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Some people have problems with bladder control after treatment for rectal cancer.|
Changes also happen as the bladder muscles age, so these symptoms can also be due to ageing, and are more common as people get older.
The bladder is a stretchy, muscular bag that collects and stores urine. It’s in the lower part of the pelvis, connected to the kidneys (which produce urine) by tubes called the ureters. Urine drains from the bladder through a tube called the urethra, which connects the bladder to the outside of the body.
Sometimes an operation to the rectum| can affect the nerves to the bladder. These nerves control the muscles that hold urine in the bladder and also tell the muscles to squeeze to empty the bladder. Nerve damage can cause loss of bladder control leading to leakage of urine (urinary incontinence) or difficulty in emptying the bladder (incomplete emptying).
Radiotherapy| to the rectum and surrounding tissues (pelvic radiotherapy) often causes bladder symptoms that get better within a few weeks of treatment ending. It’s not common for radiotherapy to the bowel to cause long-term changes to the bladder, but a small proportion of people do notice changes to their bladder function several months after treatment.
Bladder symptoms due to the late effects of radiotherapy can include:
If you have any of these symptoms it’s important to have them checked out by your doctor. Blood in the urine should always be checked by a doctor without delay.
We have more detailed information about bladder changes due to pelvic radiotherapy, and what can help, in our sections on pelvic radiotherapy in men - possible late effects| and pelvic radiotherapy in women - possible late effects|.
Bladder problems can be embarrassing and difficult to talk about. If you’re having difficulties, you may feel worried about going out and taking part in social occasions. However, there are many things that can be done to manage symptoms.
It’s important to talk to your doctor if you’re having problems. They can refer you to a specialist in bladder control problems, such as a urologist or continence nurse, for assessment and treatment.
We also have helpful advice about coping with bowel and bladder changes|.
Sometimes nerve damage means the bladder muscle can’t squeeze strongly enough to empty the bladder completely. The most common symptoms of this are:
If you have any of these symptoms, it’s important to get them checked out as they can lead to more serious problems if left untreated. There are other common conditions that can cause problems with bladder emptying, such as an enlarged prostate gland in men, so this may not be related to your cancer treatment. Your doctor or continence specialist will do tests to find out the cause so you can be offered appropriate treatment.
Urinary incontinence can vary in its effects. For some people it means leaking just a few drops of urine when sneezing or coughing. For others it may mean a total loss of control over passing urine.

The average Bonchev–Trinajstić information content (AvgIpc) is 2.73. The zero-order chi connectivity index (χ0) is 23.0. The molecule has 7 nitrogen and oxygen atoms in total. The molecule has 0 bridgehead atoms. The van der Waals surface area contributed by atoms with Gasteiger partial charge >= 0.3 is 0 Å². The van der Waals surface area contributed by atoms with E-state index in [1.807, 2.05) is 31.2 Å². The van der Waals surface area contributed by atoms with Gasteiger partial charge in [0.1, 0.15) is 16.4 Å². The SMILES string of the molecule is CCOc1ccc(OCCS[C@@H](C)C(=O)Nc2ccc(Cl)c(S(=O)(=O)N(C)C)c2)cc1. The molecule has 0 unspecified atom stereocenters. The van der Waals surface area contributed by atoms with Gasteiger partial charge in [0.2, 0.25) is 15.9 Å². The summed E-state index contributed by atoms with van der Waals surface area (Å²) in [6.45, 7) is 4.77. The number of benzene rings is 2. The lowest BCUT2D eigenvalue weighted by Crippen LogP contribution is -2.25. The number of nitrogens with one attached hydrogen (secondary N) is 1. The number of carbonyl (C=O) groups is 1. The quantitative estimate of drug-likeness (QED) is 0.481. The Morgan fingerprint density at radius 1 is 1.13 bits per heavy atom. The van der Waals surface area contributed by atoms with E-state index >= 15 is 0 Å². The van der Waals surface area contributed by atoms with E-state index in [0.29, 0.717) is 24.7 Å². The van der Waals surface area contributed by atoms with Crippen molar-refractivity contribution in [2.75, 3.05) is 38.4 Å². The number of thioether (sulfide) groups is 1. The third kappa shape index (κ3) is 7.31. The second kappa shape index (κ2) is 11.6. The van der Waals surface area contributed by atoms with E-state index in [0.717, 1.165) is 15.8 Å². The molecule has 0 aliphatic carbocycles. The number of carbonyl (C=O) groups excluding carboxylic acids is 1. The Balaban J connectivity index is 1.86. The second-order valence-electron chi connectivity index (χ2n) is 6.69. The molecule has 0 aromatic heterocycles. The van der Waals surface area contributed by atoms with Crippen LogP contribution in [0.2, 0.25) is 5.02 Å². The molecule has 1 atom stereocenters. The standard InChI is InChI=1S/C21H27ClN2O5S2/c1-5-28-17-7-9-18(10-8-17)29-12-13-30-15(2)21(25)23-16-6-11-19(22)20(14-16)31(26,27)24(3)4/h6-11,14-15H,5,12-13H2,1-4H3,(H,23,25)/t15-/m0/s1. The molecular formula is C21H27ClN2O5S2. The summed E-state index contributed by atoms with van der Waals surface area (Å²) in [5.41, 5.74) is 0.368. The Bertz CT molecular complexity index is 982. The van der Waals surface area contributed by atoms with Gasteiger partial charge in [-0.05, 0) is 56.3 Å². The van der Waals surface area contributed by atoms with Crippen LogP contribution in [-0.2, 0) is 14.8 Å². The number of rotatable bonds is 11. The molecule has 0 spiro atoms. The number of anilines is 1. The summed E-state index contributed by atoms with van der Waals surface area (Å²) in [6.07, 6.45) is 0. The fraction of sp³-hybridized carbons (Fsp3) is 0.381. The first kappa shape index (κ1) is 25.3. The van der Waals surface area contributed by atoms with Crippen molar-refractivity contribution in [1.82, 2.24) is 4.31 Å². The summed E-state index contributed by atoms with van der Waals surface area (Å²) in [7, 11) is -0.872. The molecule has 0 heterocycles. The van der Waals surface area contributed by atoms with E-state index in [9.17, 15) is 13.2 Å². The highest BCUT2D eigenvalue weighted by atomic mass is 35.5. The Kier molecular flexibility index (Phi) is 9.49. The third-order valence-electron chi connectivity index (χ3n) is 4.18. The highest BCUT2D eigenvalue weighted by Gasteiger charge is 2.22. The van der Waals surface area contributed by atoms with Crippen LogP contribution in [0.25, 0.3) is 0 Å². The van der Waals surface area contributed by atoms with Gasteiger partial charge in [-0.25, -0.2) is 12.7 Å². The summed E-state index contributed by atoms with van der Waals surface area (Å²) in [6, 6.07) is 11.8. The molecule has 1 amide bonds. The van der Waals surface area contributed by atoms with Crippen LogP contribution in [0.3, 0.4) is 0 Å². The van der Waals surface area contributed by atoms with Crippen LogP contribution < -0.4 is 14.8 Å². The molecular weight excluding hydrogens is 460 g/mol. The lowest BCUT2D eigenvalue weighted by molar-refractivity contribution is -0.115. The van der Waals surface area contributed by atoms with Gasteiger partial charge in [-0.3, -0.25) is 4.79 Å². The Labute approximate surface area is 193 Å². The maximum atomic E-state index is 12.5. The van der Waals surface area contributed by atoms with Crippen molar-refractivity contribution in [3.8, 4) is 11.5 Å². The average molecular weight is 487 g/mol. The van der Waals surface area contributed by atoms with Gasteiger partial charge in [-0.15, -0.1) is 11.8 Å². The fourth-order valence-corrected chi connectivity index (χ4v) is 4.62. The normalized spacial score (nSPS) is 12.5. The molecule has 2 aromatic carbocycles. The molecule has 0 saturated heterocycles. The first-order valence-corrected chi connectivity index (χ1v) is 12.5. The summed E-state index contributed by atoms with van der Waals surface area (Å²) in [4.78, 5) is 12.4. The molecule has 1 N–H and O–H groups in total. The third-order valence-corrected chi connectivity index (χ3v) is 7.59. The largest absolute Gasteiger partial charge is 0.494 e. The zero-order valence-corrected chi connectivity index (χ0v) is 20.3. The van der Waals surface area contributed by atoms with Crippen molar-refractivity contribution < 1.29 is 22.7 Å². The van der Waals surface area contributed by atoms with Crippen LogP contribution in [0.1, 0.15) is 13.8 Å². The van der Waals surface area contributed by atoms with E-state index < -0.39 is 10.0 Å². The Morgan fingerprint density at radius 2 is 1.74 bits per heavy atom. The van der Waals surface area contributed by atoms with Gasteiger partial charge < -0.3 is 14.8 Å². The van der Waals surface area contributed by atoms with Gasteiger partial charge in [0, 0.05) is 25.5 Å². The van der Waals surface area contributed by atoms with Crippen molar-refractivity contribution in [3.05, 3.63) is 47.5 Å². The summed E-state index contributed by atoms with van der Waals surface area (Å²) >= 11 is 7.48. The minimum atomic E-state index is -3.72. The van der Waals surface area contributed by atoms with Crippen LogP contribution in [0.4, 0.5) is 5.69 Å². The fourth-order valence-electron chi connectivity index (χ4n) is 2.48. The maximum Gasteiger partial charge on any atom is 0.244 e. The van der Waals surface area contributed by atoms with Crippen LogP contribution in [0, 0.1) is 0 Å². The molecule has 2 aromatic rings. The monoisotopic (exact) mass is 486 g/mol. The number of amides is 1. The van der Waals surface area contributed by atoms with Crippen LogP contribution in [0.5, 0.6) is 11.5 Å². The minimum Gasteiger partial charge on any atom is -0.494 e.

If you have symptoms, a continence specialist can assess the severity and type of incontinence you have and recommend treatment based on this.
One of the most common treatments for urinary incontinence is exercises to strengthen the muscles that are important for bladder control (pelvic floor muscles). These exercises can also help with bowel control. The Bladder and Bowel Foundation| also has a fact sheet with instructions on how to do them.
There are specialist products and practical things that can help you to cope with urinary incontinence while you’re waiting for a diagnosis or for a treatment to work. A continence specialist can give you more information about the different products available and can help you select which type best suits your needs. The Bladder and Bowel Foundation| can also offer advice and support via its helpline and website.
If you find it difficult to learn pelvic floor exercises, you may be offered a procedure called biofeedback training to help you. As you squeeze your pelvic floor muscles, the pressure is measured by sensors. The results are either shown on a computer screen or they register as a sound. This helps you to know when you’re squeezing the muscles in the right way. Your continence adviser or physiotherapist can advise you on where you can get this training.
There is a wide range of pads and pull-ups that absorb urine leaks. They have a layer that draws urine away from the surface, so your skin stays dry. There are designs for both men and women and for different types of incontinence.
You can buy pads for mild to moderate incontinence in most supermarkets, pharmacies and online. If these pads aren’t absorbent enough, you can get bigger pads from your continence nurse or district nurse.
Sheaths and leg bags may be useful for men who don’t want to use pads. A sheath fits over the penis and urine is drained into a bag that is strapped to the leg.
There are also various types of pads that you can use on your bed at night. They soak up any urine leakage, keeping your skin dry and helping you sleep through the night.
What’s available on the NHS varies from region to region. Your district nurse can advise you whether you’re eligible for continence products through the NHS. The Bladder and Bowel Foundation| also provides a list of suppliers of incontinence products.
Content last reviewed: 1 December 2012
Next planned review: 2014
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© Macmillan Cancer Support 2013
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